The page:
Thank you for your interest in our foster program! By selflessly opening up your heart and home to a homeless cat or kitten, you are giving them a second chance in life, providing young and old, injured and sick, abused and under socialized cats a chance to grow or heal before finding their forever homes. In addition, fostering helps create space in the shelter to accommodate other homeless cats. And better yet, it won’t cost you a thing! Happy Endings will provide all the necessities. You provide love and socialization.
Cats In Need Of Foster Homes
- Young or neo-natal orphans (1-10 weeks old; Bottle feeding may be required.)
- Pregnant females
- Mother with kittens under 10 weeks of age
- Kittens/cats recovering from injury/surgery (Medicating or physical therapy may be required.)
- Kittens/cats in need of socialization
- Elderly or Ill cats requiring long-term care (diabetes, thyroid, IBD, etc. Medicating may be required.)
- Terminally ill cats that are currently content (cancer, organ failure, etc. Medicating may be required.)
- FIV or FeLV diagnosed cats
- Any cat when the shelter becomes full
Responsibilities of a Foster Parent
- Provide a peaceful, loving and indoor only environment with clean water and food for the foster companion and spend quality time loving and socializing them.
- Provide a separate room to isolate the foster companion for a minimum of five (5) days to prevent the spread of potential illness. (A bathroom or bedroom works wonderfully for this as is the use of a cage that can be provided.)
- Provide transportation (using own vehicle, family member or taxi) to the Happy Endings shelter or our selected veterinarians for examinations, vaccinations, etc. if necessary or in case of emergency.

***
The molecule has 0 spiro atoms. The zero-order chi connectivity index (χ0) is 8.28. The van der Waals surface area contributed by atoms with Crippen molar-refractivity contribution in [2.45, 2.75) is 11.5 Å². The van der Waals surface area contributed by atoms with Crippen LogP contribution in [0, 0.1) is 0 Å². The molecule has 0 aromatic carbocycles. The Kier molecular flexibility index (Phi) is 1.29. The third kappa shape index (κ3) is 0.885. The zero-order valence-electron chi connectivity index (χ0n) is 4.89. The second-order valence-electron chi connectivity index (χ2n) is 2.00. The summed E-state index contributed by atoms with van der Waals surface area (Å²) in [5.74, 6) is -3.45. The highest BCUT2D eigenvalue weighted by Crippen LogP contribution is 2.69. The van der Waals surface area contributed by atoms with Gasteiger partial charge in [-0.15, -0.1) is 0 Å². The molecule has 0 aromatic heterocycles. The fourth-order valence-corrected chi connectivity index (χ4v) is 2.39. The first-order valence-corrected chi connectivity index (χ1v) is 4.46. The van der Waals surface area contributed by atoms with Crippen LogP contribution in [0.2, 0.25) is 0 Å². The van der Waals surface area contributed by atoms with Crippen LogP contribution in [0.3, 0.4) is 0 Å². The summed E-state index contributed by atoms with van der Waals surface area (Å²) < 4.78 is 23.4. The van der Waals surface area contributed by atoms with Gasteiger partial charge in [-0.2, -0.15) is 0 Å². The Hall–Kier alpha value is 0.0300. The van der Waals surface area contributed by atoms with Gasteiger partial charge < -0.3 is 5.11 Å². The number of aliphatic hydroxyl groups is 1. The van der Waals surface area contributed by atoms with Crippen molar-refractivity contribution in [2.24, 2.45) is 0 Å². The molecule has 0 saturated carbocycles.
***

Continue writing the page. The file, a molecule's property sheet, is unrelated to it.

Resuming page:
- Be patient, as well as be willing to nurse any injury and/or illness with the understanding that some companions will not recover from their injuries or illness.
- Complete a foster care application and foster care contract.
- Provide regular updates on the status of your foster companion.
- Are 21 years of age or older.
Frequently Asked Questions
Q. How long are cats in foster care?
A. It is difficult to predict how long a foster companion will be in your care. The length of stay will depend on space at the shelter, on how well socialization is progressing, on how long it takes for a sick or injured cat to get well, or on the age and development of kittens. Your commitment to a particular companion may range from a couple of weeks to a couple of months or even years.
Q. Can I adopt my foster cat(s)?
A. CERTAINLY! Foster parents always have first choice to adopt their foster cat(s).
Q. How are foster cats promoted?
A. Each foster cat’s photos and bio are posted for public viewing on our website via www.Petfinder.com and www.AdoptaPet.com. They are also promoted at our various events throughout the year via adoptable slideshows. Foster parents may participate in events and open houses to help increase visibility of their foster cat to potential adopters. They can also promote their foster cat(s) through word of mouth, e-mail, social networking sites and flyers.
Q. I live in an apartment, condo or town home. Can I still foster?
A. Yes, you can still foster an animal living in a small environment. Many of our cats need one-on-one socialization, so a small space can be beneficial. However, it’s important that you select an appropriate animal for your lifestyle and are willing to commit to providing your foster animal with the needed physical and mental stimulation. And of course, you still need landlord approval and must abide by any restrictions.